Tempting tourists with island treasures
June 25, 2008 · Updated 5:59 PM
Marketer hopes to grow tourism on Whidbey
Instead of telling tourists to "do nothing," Whidbey visitors are being invited to play pirate.
Well, sort of. The new tourism marketing slogan is "Find what you treasure on Whidbey and Camano Islands," and replaces the previous message, "Do nothing here."
The new slogan is one of many tourist-tempting efforts put together by a 16-member joint tourism committee to attract visitors to Whidbey and Camano islands.
To support the tourism campaign RoseAnn Alspektor, Island County tourism marketing coordinator, is making a call out to South Whidbey residents and business owners to help her spread the word about the hidden treasures that can be found on Whidbey.
"If you are a business that relies on tourism, let me know about you," Alspektor said.
"There's glass studios where people are doing extraordinary things, incredible art, quilters, weavers, not to mention the entertainment field," she said.
Alspektor can help all kinds of businesses take advantage of marketing opportunities and spread the word about their island offerings to media outlets, such as travel magazines.
The tourism coordinator is also looking for photography, video and "off the beaten path" stories from local residents.
"People that visit and live here have great stories to tell," Alspektor said. "There is so much to discover here it's just unbelievable."
Alspektor has been a Whidbey Island resident herself since 1997, and said she still learns a new story about the island every time she goes out.
Many of Whidbey's attractions are like hidden treasures.
Although the rural character is a large part of the island's charm, the lack of signage can make it difficult for tourists to find what's out here.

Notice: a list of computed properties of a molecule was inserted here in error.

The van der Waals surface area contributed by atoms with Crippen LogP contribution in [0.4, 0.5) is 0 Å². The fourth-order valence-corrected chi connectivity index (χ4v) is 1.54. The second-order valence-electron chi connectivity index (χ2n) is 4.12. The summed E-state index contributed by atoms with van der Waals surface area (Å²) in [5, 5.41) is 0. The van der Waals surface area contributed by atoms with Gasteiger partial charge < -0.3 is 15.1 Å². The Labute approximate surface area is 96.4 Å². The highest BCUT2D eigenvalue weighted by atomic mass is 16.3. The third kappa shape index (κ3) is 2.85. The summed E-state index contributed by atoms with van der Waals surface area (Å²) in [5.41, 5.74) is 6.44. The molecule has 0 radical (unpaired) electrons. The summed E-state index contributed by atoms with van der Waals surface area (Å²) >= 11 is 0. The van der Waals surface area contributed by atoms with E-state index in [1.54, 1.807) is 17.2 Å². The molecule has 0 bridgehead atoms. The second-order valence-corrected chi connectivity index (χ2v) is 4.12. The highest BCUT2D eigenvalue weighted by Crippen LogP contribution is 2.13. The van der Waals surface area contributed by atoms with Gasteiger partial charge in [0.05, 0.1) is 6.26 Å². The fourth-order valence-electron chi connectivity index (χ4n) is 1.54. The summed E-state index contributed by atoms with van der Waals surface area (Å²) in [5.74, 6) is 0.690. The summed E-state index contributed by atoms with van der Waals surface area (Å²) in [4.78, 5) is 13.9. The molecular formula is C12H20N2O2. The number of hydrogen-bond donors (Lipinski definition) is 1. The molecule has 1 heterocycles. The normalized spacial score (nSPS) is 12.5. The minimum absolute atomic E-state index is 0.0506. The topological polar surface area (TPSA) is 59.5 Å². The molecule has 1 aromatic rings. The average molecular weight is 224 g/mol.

"We have to come up with clever ways for tourists to discover we're here," Alspektor said.
A "treasure map" highlighting tourist-destinations is one of the tools that has been created through tourism campaigns. A television commercial recently aired on KING 5, KONG TV and NW Cable News. Alspektor is also in the process of making a new travel brochure.
Alspektor often attends tourism-related events in Washington, and will be participating in the New York Media Blitz. She is also planning ahead for the 2010 Olympics that will be held in Vancouver, BC.
A better Web
An ongoing tourism marketing project is the revamping of the Island County tourism Web site to better reflect what the Whidbey has to offer.
"The Web site's going to continue to evolve and focus on compelling storytelling," Alspektor said.
She is also looking to create a master calendar on the site that would encourage islanders to search for and plan their events.
This could possibly remedy a current challenge Alspektor has noticed; the clustering of events that target the same audience and all take place at the same time.
This causes lodging places to become overbooked and long ferry lines on some weekends, while other weekends, places to stay are left almost totally open.
"There's no reason for feast or famine in tourism, because we have things going on all year round," Alspektor said.
"One thing that would really help in terms of spreading out events all year round is a master calendar that links events to lodging and services," she said.
Businesses will be able to check the calendar to see what's going on before they decide when to hold an event.
"And," Alspektor said, "If I knew easily what was going on, then I would be able to plan some marketing themes around that."
The marketing efforts are made possible by the 2 Percent Joint Tourism Fund, which is managed by a 16-member Joint Tourism Committee made up of government and community representatives. The tourism fund budget for 2006 is $159,537.
The Joint Tourism Fund is one of two programs funded by sales taxes on lodging. The other program is the basic 2 Percent Hotel-Motel Fund, which is distributed to various organizations through an annual application and award process.
So far, the joint tourism group's new marketing efforts have received positive feedback, Alspektor said.
The new slogan is finding receptive ears.
"Find what you treasure works for locals, as well as people from far away," Alspektor said.
She said a downside to the previous campaign -- "Do nothing here" -- was that it appealed only to a narrow market of frenzied, stressed-out people looking to escape the bustle of the mainland.
Many locals didn't buy into that campaign because they thought the island had much more to offer than what the slogan suggested.
"The new slogan should be welcomed by locals," Alspektor said. "People do feel that we treasure where we live."